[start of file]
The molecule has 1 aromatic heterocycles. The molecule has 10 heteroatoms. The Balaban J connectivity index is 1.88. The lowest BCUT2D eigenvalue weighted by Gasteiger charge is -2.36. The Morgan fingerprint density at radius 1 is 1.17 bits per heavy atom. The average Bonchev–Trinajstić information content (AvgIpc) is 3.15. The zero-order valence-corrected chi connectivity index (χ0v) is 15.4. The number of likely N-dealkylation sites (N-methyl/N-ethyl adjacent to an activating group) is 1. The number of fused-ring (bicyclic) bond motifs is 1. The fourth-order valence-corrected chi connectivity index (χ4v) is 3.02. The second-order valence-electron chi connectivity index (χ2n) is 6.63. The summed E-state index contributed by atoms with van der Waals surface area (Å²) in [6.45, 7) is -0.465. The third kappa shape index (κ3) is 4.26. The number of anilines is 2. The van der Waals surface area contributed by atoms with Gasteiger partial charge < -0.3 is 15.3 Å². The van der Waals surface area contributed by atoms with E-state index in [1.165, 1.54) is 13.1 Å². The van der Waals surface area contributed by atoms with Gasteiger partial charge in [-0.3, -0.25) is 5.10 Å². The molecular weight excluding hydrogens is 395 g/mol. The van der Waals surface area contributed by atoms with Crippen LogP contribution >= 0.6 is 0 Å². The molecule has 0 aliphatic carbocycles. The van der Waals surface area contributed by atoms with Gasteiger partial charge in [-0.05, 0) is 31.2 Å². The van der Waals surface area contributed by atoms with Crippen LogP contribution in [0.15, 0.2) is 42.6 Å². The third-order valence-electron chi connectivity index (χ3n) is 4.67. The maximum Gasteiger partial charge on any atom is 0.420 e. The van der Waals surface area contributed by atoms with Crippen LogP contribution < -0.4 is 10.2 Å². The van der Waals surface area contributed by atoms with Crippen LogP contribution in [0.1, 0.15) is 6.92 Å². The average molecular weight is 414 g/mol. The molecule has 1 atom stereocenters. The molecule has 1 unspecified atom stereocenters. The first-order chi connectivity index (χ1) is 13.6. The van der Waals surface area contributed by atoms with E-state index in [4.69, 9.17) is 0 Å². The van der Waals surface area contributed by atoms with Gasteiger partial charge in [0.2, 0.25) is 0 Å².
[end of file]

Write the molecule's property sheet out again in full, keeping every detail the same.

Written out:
The molecule has 1 aromatic heterocycles. The molecule has 10 heteroatoms. The Balaban J connectivity index is 1.88. The lowest BCUT2D eigenvalue weighted by Gasteiger charge is -2.36. The Morgan fingerprint density at radius 1 is 1.17 bits per heavy atom. The average Bonchev–Trinajstić information content (AvgIpc) is 3.15. The zero-order valence-corrected chi connectivity index (χ0v) is 15.4. The number of likely N-dealkylation sites (N-methyl/N-ethyl adjacent to an activating group) is 1. The number of fused-ring (bicyclic) bond motifs is 1. The fourth-order valence-corrected chi connectivity index (χ4v) is 3.02. The second-order valence-electron chi connectivity index (χ2n) is 6.63. The summed E-state index contributed by atoms with van der Waals surface area (Å²) in [6.45, 7) is -0.465. The third kappa shape index (κ3) is 4.26. The number of anilines is 2. The van der Waals surface area contributed by atoms with Gasteiger partial charge < -0.3 is 15.3 Å². The van der Waals surface area contributed by atoms with E-state index in [1.165, 1.54) is 13.1 Å². The van der Waals surface area contributed by atoms with Gasteiger partial charge in [-0.3, -0.25) is 5.10 Å². The molecular weight excluding hydrogens is 395 g/mol. The van der Waals surface area contributed by atoms with Crippen LogP contribution >= 0.6 is 0 Å². The molecule has 0 aliphatic carbocycles. The van der Waals surface area contributed by atoms with Gasteiger partial charge in [-0.05, 0) is 31.2 Å². The van der Waals surface area contributed by atoms with Crippen LogP contribution in [0.15, 0.2) is 42.6 Å². The third-order valence-electron chi connectivity index (χ3n) is 4.67. The maximum Gasteiger partial charge on any atom is 0.420 e. The van der Waals surface area contributed by atoms with Crippen LogP contribution < -0.4 is 10.2 Å². The van der Waals surface area contributed by atoms with Crippen LogP contribution in [0.1, 0.15) is 6.92 Å². The average molecular weight is 414 g/mol. The molecule has 1 atom stereocenters. The molecule has 1 unspecified atom stereocenters. The first-order chi connectivity index (χ1) is 13.6. The van der Waals surface area contributed by atoms with E-state index in [4.69, 9.17) is 0 Å². The van der Waals surface area contributed by atoms with Gasteiger partial charge in [0.2, 0.25) is 0 Å².